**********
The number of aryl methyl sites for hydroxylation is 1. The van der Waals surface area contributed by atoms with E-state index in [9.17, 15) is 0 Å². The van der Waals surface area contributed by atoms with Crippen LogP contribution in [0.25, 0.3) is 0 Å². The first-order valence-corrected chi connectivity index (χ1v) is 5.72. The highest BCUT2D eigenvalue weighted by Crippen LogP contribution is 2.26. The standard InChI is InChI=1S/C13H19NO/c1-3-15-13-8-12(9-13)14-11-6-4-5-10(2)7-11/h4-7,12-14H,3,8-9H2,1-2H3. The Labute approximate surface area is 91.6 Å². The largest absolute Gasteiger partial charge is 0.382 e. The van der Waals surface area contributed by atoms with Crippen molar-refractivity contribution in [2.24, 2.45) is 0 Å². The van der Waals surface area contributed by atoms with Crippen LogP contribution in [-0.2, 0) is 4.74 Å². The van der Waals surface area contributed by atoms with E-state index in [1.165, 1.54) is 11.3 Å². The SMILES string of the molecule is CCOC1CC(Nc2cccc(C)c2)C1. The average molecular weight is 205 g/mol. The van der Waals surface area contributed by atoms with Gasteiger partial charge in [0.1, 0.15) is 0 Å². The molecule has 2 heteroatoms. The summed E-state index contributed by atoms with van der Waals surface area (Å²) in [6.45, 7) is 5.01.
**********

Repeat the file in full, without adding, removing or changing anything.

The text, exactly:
The number of aryl methyl sites for hydroxylation is 1. The van der Waals surface area contributed by atoms with E-state index in [9.17, 15) is 0 Å². The van der Waals surface area contributed by atoms with Crippen LogP contribution in [0.25, 0.3) is 0 Å². The first-order valence-corrected chi connectivity index (χ1v) is 5.72. The highest BCUT2D eigenvalue weighted by Crippen LogP contribution is 2.26. The standard InChI is InChI=1S/C13H19NO/c1-3-15-13-8-12(9-13)14-11-6-4-5-10(2)7-11/h4-7,12-14H,3,8-9H2,1-2H3. The Labute approximate surface area is 91.6 Å². The largest absolute Gasteiger partial charge is 0.382 e. The van der Waals surface area contributed by atoms with Crippen molar-refractivity contribution in [2.24, 2.45) is 0 Å². The van der Waals surface area contributed by atoms with Crippen LogP contribution in [-0.2, 0) is 4.74 Å². The van der Waals surface area contributed by atoms with E-state index in [1.165, 1.54) is 11.3 Å². The SMILES string of the molecule is CCOC1CC(Nc2cccc(C)c2)C1. The average molecular weight is 205 g/mol. The van der Waals surface area contributed by atoms with Gasteiger partial charge in [0.1, 0.15) is 0 Å². The molecule has 2 heteroatoms. The summed E-state index contributed by atoms with van der Waals surface area (Å²) in [6.45, 7) is 5.01.